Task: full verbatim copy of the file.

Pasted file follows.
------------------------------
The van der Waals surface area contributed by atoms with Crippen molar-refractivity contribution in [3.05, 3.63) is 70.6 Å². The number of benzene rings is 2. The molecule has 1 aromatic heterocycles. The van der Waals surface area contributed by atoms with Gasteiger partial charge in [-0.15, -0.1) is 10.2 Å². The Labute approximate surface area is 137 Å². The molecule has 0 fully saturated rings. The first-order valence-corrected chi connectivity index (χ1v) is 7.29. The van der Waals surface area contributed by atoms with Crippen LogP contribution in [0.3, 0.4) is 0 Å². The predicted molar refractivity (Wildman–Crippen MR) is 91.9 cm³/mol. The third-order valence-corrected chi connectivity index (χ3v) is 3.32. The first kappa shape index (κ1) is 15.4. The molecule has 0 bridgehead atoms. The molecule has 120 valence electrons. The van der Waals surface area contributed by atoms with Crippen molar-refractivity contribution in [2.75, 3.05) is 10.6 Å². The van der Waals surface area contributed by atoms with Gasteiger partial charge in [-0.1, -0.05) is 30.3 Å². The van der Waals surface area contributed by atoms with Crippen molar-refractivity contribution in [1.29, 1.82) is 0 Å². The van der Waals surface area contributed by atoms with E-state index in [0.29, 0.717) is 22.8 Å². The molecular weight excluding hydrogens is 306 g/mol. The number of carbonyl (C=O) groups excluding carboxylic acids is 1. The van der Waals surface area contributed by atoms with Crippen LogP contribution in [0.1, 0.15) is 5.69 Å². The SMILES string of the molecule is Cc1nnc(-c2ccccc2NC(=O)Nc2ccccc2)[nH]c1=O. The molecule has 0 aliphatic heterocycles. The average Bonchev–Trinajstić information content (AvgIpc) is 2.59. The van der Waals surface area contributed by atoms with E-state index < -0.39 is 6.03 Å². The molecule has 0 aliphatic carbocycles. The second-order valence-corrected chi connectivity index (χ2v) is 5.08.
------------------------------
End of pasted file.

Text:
The van der Waals surface area contributed by atoms with Crippen molar-refractivity contribution in [3.05, 3.63) is 70.6 Å². The number of benzene rings is 2. The molecule has 1 aromatic heterocycles. The van der Waals surface area contributed by atoms with Gasteiger partial charge in [-0.15, -0.1) is 10.2 Å². The Labute approximate surface area is 137 Å². The molecule has 0 fully saturated rings. The first-order valence-corrected chi connectivity index (χ1v) is 7.29. The van der Waals surface area contributed by atoms with Crippen LogP contribution in [0.3, 0.4) is 0 Å². The predicted molar refractivity (Wildman–Crippen MR) is 91.9 cm³/mol. The third-order valence-corrected chi connectivity index (χ3v) is 3.32. The first kappa shape index (κ1) is 15.4. The molecule has 0 bridgehead atoms. The molecule has 120 valence electrons. The van der Waals surface area contributed by atoms with Crippen molar-refractivity contribution in [2.75, 3.05) is 10.6 Å². The van der Waals surface area contributed by atoms with Gasteiger partial charge in [-0.1, -0.05) is 30.3 Å². The van der Waals surface area contributed by atoms with Crippen molar-refractivity contribution in [1.29, 1.82) is 0 Å². The van der Waals surface area contributed by atoms with E-state index in [0.29, 0.717) is 22.8 Å². The molecular weight excluding hydrogens is 306 g/mol. The number of carbonyl (C=O) groups excluding carboxylic acids is 1. The van der Waals surface area contributed by atoms with Crippen LogP contribution in [0.1, 0.15) is 5.69 Å². The SMILES string of the molecule is Cc1nnc(-c2ccccc2NC(=O)Nc2ccccc2)[nH]c1=O. The molecule has 0 aliphatic heterocycles. The average Bonchev–Trinajstić information content (AvgIpc) is 2.59. The van der Waals surface area contributed by atoms with E-state index < -0.39 is 6.03 Å². The molecule has 0 aliphatic carbocycles. The second-order valence-corrected chi connectivity index (χ2v) is 5.08.